Think it through for a few days, then execute.

Ha
+1 - streams of income

I calculate the value of a pension by the 4% rule - and treat it like an annuity.....the investments are then allocated per the risk I'm willing to take for the rest of the income stream.

I tend to be conservative and lazy - the tax deferred investments are fairly equity heavy - the after tax investments are used for interim income during the gap between the retirement date and the dates the pensions kick in.
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Old 12-21-2010, 07:30 AM   #9
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+1 on income stream, but not AA.
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Old 12-21-2010, 07:55 AM   #10
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I treat my pension and DW's SS as guaranteed income streams that cover a certain portion of anticipated expenses. Our portfolio covers all other expenses and an estate for the kids. Our AA is based on the risk and probable variability we choose to accept with regard to those other expenses and the estate.
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Old 12-21-2010, 07:58 AM   #11
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I treat my pension and DW's SS as guaranteed income streams that cover a certain portion of anticipated expenses. Our portfolio covers all other expenses and an estate for the kids. Our AA is based on the risk and probable variability we choose to accept with regard to those other expenses and the estate.
DW/me do the same...
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Old 12-21-2010, 08:14 AM   #12
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This is what I do too. I deduct pension & SS from my estimated living expenses, and the remaining amount is the income I need to generate from my portfolio.
Makes sense and is what i do as well. However since I have a very large pension this reduces the requirement for income from the investment portfolio and inherently allows for a higher risk position. So effectively this is very much like including the pension in the AA. Works out to about 60/40 equity/FI if I do include it.
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Old 12-21-2010, 08:23 AM   #13
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I include 75% of SS (the solvent %) as a bond with a 4% return as my take on a reasonable plan. I figure DW @ the same fraction. I could make a case for estimating DW @ a 3.5% since we will draw that at age 62, and defer mine until age 67 but I am lazy, so I use 4%.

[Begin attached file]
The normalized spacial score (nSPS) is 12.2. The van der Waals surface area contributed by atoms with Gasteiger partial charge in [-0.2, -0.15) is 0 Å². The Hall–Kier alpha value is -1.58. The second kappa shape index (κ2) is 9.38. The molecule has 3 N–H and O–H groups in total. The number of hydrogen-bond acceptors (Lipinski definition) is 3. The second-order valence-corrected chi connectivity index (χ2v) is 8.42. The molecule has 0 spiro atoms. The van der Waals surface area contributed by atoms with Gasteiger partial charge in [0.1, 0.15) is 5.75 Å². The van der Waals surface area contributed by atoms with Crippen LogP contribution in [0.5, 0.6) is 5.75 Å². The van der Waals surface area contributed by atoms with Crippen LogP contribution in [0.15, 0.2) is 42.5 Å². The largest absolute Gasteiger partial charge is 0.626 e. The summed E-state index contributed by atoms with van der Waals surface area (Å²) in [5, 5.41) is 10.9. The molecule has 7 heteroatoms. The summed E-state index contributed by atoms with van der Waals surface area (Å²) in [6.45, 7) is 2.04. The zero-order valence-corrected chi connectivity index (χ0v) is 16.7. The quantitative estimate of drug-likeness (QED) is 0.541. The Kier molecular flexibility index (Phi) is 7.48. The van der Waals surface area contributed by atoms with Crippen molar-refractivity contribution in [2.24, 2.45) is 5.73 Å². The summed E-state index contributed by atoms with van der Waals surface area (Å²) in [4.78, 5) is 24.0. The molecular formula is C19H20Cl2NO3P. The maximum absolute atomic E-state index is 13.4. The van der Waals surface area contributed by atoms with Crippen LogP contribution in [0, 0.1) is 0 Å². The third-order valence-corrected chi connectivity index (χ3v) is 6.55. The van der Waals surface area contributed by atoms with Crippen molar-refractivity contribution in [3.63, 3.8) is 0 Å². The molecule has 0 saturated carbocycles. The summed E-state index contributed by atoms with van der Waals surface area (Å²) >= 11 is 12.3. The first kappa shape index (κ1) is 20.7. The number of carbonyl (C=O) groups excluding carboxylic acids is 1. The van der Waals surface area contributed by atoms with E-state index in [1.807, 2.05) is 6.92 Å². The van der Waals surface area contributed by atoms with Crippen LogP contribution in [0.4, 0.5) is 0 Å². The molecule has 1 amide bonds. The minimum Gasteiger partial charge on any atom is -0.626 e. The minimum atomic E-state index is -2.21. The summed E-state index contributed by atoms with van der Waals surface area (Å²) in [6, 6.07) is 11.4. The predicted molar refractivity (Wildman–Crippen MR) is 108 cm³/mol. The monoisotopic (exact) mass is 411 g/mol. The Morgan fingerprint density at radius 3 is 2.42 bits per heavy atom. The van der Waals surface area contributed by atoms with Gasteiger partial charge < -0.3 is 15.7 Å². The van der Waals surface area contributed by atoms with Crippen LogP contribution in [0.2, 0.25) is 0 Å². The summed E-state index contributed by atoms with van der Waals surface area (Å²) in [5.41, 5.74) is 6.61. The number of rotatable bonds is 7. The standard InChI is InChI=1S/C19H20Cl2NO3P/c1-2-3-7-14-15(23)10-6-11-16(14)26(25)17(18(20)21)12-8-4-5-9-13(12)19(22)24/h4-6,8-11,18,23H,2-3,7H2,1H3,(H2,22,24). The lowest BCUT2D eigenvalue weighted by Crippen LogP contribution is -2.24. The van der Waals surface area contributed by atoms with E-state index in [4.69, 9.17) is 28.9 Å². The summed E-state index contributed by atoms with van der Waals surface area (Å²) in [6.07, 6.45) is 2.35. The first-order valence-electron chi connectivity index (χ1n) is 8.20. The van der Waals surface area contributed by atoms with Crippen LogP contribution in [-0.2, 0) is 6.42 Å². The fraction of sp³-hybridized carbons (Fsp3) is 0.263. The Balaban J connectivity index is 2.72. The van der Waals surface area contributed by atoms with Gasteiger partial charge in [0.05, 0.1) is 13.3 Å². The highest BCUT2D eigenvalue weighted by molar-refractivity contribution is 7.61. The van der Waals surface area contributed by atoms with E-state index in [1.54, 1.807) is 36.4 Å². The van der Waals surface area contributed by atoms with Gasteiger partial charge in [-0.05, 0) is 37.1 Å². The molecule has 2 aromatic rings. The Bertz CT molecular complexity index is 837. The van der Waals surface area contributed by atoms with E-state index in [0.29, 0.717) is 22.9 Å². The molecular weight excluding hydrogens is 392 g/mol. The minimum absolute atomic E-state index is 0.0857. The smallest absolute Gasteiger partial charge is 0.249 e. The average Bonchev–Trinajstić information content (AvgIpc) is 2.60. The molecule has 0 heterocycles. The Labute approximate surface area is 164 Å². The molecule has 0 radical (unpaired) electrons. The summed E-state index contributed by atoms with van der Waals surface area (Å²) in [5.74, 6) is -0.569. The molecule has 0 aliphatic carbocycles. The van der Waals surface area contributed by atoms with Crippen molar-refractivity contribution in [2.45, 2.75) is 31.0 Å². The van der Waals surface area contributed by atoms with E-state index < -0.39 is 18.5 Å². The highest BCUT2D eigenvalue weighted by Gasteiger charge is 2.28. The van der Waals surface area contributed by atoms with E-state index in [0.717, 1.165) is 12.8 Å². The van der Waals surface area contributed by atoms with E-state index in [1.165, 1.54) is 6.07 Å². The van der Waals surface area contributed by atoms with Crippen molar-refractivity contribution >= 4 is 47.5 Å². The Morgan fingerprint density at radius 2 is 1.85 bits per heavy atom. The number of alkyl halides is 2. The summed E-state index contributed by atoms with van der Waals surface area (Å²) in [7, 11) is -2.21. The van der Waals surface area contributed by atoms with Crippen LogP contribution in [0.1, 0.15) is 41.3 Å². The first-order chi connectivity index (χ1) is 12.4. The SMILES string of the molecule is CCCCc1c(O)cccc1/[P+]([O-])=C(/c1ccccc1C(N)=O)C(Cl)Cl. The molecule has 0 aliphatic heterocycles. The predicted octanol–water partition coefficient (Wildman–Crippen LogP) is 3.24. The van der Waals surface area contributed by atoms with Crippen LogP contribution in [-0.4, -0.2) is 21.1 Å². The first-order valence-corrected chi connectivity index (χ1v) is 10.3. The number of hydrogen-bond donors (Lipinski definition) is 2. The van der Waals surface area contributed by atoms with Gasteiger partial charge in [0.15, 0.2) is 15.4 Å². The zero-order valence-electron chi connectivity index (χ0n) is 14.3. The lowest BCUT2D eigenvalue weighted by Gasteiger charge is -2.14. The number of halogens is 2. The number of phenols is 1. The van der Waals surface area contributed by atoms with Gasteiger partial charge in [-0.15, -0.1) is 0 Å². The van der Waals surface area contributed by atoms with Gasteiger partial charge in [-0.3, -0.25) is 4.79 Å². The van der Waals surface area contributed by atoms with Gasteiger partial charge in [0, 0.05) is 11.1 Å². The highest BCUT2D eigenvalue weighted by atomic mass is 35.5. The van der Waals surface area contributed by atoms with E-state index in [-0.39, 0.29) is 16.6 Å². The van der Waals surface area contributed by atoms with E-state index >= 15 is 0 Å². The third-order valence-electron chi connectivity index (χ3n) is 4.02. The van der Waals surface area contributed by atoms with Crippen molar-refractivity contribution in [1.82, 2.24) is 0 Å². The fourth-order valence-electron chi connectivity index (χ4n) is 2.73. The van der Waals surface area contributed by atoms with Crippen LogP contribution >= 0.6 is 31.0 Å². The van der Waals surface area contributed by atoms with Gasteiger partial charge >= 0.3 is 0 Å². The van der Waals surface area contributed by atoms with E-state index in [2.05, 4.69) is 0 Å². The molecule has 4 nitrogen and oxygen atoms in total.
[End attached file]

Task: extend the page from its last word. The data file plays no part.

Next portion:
As for pensions, I checked my company's 10K financials and have discounted that as well. They are underfunding the pension. I refuse to turn over my financial future to a Megacorps promise, nor to any promises of politicians. I need to see that the money is actually there. The solvent fraction of my pension is figured for 3.5% return bond.
Since we are still in the accumulating stage, this gives me a basis of security planning, allowing me to be comfortable with an aggressive portfolio while we climb out of the recession.
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Old 12-21-2010, 09:56 PM   #14
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This is what I do too. I deduct pension & SS from my estimated living expenses, and the remaining amount is the income I need to generate from my portfolio.

I do the same too, use the amount in estimated living expenses for the year, but don't count in my AA.
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Old 12-21-2010, 10:29 PM   #15
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Fixed pension payments are cash flow that is within the withdrawal from your portfolio. A lump sum value is needed to estimate withdrawals and the equity allocation needed to support them
Your expenses don’t care which part of your portfolio pays them – establish the withdrawal from the portfolio (including pension payments) before looking at cash flow in the portfolio.
As an example, my wife expects a university fixed pension paying $48,000 per year. Going to immediateannuities.com, they estimate that it would cost $700,000 to buy an annuity paying this at age 64.
Assuming she wants to spend all $48,000 in pension cash flow and wishes to keep her initial withdrawal to 4% of portfolio value + inflation, she’ll need an additional $500,000 in her personal portfolio. With most studies suggesting not less than 30% in equities, her initial retirement portfolio historically could be $700,000 pension value + $100,000 bonds + $400,000 equities. Her cash flow from all sources actually exceeds her starting withdrawal, though a few years of inflation will change this.
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Old 12-22-2010, 12:55 AM   #16
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Fixed pension payments are cash flow that is within the withdrawal from your portfolio. A lump sum value is needed to estimate withdrawals and the equity allocation needed to support them
Your expenses don’t care which part of your portfolio pays them – establish the withdrawal from the portfolio (including pension payments) before looking at cash flow in the portfolio.
As an example, my wife expects a university fixed pension paying $48,000 per year. Going to immediateannuities.com, they estimate that it would cost $700,000 to buy an annuity paying this at age 64.